Using the term "evolution" in the Darwinian sense before its first appearance in print

Darwin, Charles, English naturalist (1809-1882). Autograph letter signed.

Down, Beckenham, Kent, 11 Nov. [1870].

8vo. 3 pp on bifolium. On Darwin's embossed letterhead (Down, Bromley, Kent, S.E.) with "Bromley" crossed out and changed to "Beckenham" in Darwin's hand.

 65,000.00

To Philip Lutley Sclater, who has been reading the proofs of Darwin's "Descent of Man", describing the ornithologist William Henry Hudson (1841-1922) as "a hater of evolution": "I will most gladly accept your kindness. I look at the delay caused as nothing comparatively to the great benefit. I never expected or hoped for many criticisms, but I still hope you will point out any serious error, whatever trouble this may cause to my Printers. I suppose I shall soon receive Revises, but Messrs Clowes [the printers of The Descent of Man] sometimes delay the 2d proofs till 23 of a whole vol. is corrected in first proof.

Mr Hudson's paper is very interesting & it pleases me to see so staunch a hater of evolution a little staggered at the end of his paper [...] I will not now waste quite so much time in trying to find every name quoted in some book; so you will doubly help me".

One of the earliest known examples of the use of the term "evolution" in the Darwinian sense, pre-dating its first appearance in print in "The Descent of Man". Although the term had long been in use in embryology, having been introduced with a specific meaning in 1762 by Charles Bonnet in his "Considerations sur les corps organisées", its use had been avoided by Jean-Baptiste Lamarck in his 1809 work, "Philosophie Zoologique"; likewise, Darwin long resisted its use in the field of ontogenesis (biological development), preferring instead the phrase "descent with modification". In the last sentence of the first edition of "Origin" (1859), Darwin did use the verb "evolved" ("From so simple a beginning endless forms most beautiful and most wonderful have been, and are being, evolved"), but he had still not yet settled on the term "evolution" to articulate his most important theory. In 1862, three years after the publication of "Origin", Herbert Spencer provided his own ontogenetic definition of the term in "First Principles": "Evolution is a change from an indefinite, incoherent homogeneity, to a definite, coherent heterogeneity; through continuous differentiations and integrations." This definition failed to grasp a principle that Darwin had already recognised - that of adaptive complexity, or the idea that natural selection will tend to favour the evolution of new, specialised varieties. It was this feature that distinguished Darwin's theory from that of Lamarck, as well as from those of Spencer and other contemporaries, and which would become the central organizing principle that biologists use to understand the world.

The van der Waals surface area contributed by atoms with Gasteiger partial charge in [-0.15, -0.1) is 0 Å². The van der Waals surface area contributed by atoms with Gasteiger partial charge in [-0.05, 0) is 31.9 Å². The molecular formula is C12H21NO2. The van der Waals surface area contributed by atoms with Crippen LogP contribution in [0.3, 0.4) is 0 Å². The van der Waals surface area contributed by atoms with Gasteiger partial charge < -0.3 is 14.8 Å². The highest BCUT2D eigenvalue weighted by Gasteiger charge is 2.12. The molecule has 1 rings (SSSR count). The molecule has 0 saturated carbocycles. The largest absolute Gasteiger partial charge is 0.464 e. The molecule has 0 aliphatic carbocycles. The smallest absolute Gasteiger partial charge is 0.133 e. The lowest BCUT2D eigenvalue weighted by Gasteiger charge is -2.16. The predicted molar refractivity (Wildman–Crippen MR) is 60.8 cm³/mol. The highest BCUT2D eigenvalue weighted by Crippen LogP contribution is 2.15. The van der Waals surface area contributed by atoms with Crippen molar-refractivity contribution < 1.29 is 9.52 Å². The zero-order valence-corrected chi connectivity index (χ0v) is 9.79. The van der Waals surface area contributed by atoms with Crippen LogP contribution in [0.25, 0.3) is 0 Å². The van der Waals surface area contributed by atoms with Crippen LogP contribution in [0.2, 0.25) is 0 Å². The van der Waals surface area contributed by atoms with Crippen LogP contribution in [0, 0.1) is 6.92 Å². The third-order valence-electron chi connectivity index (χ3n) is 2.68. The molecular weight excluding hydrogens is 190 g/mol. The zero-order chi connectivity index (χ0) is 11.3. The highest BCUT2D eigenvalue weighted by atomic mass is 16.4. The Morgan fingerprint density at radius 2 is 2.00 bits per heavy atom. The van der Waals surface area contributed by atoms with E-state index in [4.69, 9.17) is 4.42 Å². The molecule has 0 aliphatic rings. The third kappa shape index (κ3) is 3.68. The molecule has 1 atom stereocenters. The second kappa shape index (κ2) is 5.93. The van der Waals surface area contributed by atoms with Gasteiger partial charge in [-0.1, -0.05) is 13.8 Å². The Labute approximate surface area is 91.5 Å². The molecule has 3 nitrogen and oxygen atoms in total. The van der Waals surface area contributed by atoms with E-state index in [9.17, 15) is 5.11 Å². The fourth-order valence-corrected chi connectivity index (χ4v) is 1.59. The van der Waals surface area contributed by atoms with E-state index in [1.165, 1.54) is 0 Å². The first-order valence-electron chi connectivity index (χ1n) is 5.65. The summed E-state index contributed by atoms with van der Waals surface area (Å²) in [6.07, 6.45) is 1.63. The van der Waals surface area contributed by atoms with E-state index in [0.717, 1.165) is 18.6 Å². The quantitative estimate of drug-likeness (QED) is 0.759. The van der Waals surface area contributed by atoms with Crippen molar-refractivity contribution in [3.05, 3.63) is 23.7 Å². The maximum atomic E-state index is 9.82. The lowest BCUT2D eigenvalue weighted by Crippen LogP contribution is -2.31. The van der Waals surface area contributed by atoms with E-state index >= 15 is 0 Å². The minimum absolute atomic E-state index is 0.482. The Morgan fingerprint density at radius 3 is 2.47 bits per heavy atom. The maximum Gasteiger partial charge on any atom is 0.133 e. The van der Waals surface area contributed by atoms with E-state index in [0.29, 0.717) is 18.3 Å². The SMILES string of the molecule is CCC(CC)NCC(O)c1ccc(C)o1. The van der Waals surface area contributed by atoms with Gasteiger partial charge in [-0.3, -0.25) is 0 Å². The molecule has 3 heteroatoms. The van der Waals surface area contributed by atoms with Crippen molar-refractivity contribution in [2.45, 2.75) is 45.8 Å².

The word "evolution" occurs for the first time in any of Darwin's printed works in "The Descent of Man" (vol. 1, p. 2), first published on 24 February 1871; Darwin then uses it - as a noun - in the revised 6th edition of "Origin" (published on 19 February 1872).

Original folds, a few toning spots, otherwise fine. Provenance: collection of Sir Edward Ford (1902-86), distinguished physician and philanthropist, Sydney; believed to have been acquired by Ford in London in the 1960s, from either Maggs Bros. or Winifred Myers. Accompanying this Darwin letter is a photocopy of a handwritten letter addressed to Sir Edward Ford from Dr. David Kohn, associate editor of The Collected Letters of Charles Darwin (later the Darwin Correspondence Project), dated 30 January 1978 and asking for copies of the Darwin letters in his collection and his permission for them to be published.

Darwin Correspondence Project, no. 7366.

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